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UNITED
NATIONS
E

Distr.
GENERAL
E/CN.4/2002/SR.31
9 April 2002

Original: ENGLISH

COMMISSION ON HUMAN RIGHTS

Fifty-eighth session

SUMMARY RECORD OF THE 31st MEETING

Held at the Palais des Nations, Geneva,

on Tuesday, 9 April 2002, at 10 a.m.


Chairperson : Mr. JAKUBOWSKI (Poland)

later: Mr. LEWALTER (Germany) (Vice-Chairperson)


CONTENTS

STATEMENT BY THE MINISTER FOR FOREIGN AFFAIRS OF CAMEROON

STATEMENT BY THE MINISTER OF JUSTICE AND RELIGIOUS AFFAIRS OF EQUATORIAL GUINEA

STATEMENT BY THE SECRETARY-GENERAL OF THE ORGANIZATION OF THE ISLAMIC CONFERENCE

STATEMENT BY THE MINISTER OF JUSTICE OF THE CENTRAL AFRICAN REPUBLIC

CIVIL AND POLITICAL RIGHTS, INCLUDING THE QUESTIONS OF:

(a) TORTURE AND DETENTION

(b) DISAPPEARANCES AND SUMMARY EXECUTIONS

(c) FREEDOM OF EXPRESSION

(d) INDEPENDENCE OF THE JUDICIARY, ADMINISTRATION OF JUSTICE, IMPUNITY

(e) RELIGIOUS INTOLERANCE

(f) STATES OF EMERGENCY

(g) CONSCIENTIOUS OBJECTION TO MILITARY SERVICE

QUESTION OF THE VIOLATION OF HUMAN RIGHTS AND FUNDAMENTAL FREEDOMS IN ANY PART OF THE WORLD, INCLUDING:

(a) QUESTION OF HUMAN RIGHTS IN CYPRUS (continued)



The meeting was called to order at 10.10 a.m.

STATEMENT BY THE SECRETARY-GENERAL OF THE ORGANIZATION OF THE ISLAMIC CONFERENCE

25. Mr. BELKEZIZ (Organization of the Islamic Conference (OIC)) said that ...

[...]

28. Israel continued to occupy Palestinian territory and to deny Palestinians their inalienable right to self-determination. In that connection, he drew attention to the decision of the recent Conference of High Contracting Parties to the Fourth Geneva Convention, which confirmed that the occupying forces had been involved in grave breaches of human rights and humanitarian international law, involving the use of excessive force, the arbitrary killing and torture of civilians, unlawful deportation, the denial of access to a fair trial and the excessive destruction and appropriation of property. Neutral observers should be dispatched to monitor violations of the Convention in those territories.

29. The OIC welcomed Security Council resolution 1397 (2002) calling for the establishment of two States within secure and recognized borders, and hoped that it would be translated into concrete action and that the Commission would exercise its official and moral responsibility to give the Palestinian people their right to self-determination and their right to return to their territories. It supported the initiative of the High Commissioner for Human Rights to head a visiting mission to the occupied territories and welcomed the decision by President Bush to call for Israeli withdrawal. The OIC condemned any attempts to characterize the Palestinian struggle as terrorist.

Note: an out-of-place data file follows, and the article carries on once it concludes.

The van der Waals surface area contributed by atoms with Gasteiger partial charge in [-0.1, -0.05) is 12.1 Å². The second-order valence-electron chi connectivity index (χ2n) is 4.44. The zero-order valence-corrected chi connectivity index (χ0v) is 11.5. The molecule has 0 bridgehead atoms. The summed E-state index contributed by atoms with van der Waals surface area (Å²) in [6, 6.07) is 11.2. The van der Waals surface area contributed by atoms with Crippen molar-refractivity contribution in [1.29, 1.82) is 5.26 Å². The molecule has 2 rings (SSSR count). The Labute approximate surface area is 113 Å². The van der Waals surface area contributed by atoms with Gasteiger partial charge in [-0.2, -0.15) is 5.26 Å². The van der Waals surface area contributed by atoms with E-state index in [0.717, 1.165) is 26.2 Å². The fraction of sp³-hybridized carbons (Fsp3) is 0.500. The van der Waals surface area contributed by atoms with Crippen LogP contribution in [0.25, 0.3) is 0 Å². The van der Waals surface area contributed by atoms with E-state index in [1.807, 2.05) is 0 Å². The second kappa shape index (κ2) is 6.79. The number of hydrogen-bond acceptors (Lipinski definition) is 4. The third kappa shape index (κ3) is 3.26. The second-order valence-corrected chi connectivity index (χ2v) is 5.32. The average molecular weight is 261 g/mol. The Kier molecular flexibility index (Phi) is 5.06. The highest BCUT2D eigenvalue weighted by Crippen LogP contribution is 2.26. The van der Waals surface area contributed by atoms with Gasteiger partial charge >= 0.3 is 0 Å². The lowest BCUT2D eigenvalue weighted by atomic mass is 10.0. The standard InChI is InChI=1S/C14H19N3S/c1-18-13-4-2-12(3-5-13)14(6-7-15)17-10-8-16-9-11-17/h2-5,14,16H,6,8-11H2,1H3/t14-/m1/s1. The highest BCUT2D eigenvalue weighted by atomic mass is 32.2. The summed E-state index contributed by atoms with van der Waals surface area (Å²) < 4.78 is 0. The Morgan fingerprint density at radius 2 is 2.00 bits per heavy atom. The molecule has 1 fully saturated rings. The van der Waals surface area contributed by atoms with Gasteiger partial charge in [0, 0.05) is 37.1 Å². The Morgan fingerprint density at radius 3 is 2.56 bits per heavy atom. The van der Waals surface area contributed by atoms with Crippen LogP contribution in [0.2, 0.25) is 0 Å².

[...]

Statements in exercise of the right of reply

[...]

98. Mr. LEVY (Observer for Israel) said that, as testified to by the Secretary-General and the Security Council, Israel had withdrawn fully from Lebanon on 24 May 2000, in compliance with Security Council resolution 425 (1978), whereas Lebanon had yet to fulfil its obligation to ensure the return of its effective authority in the area. The Hezbollah, one of the cruellest international terrorist organizations, had been operating freely in southern Lebanon for over 50 years. In October 2000, it had kidnapped three Israeli soldiers whom it had been holding hostage on Lebanese soil ever since. It was also holding a kidnapped Israeli civilian.

99. Two grave incidents had taken place recently, in one of which terrorists had opened fire on Israeli vehicles, killing six Israelis and wounding seven others. On another occasion, Hezbollah terrorists had fired anti-tank rockets and missiles at Israeli targets for five consecutive days, wounding an Israeli soldier.

100. Most recently, on 4 April 2002, Hezbollah terrorists had assaulted soldiers of the United Nations Interim Force in Lebanon (UNIFIL), wounding six of them. The Secretary-General, who had strongly condemned the attack, had repeatedly drawn attention to the flagrant violations of the blue line routinely committed by the Hezbollah terrorists and to the need for the Government of Lebanon to fulfil its responsibilities. Until that Government asserted its authority over the renegade groups in southern Lebanon, Israel had the right to defend itself. Southern Lebanon had served as a breeding ground for terrorist activities for many years. Large quantities of mines, booby traps and other devices had been laid by terrorist groups. The maps of the minefields laid by Israel in southern Lebanon had duly, together with other relevant information, been handed over to UNIFIL.

[...]


The meeting rose at 1 p.m.

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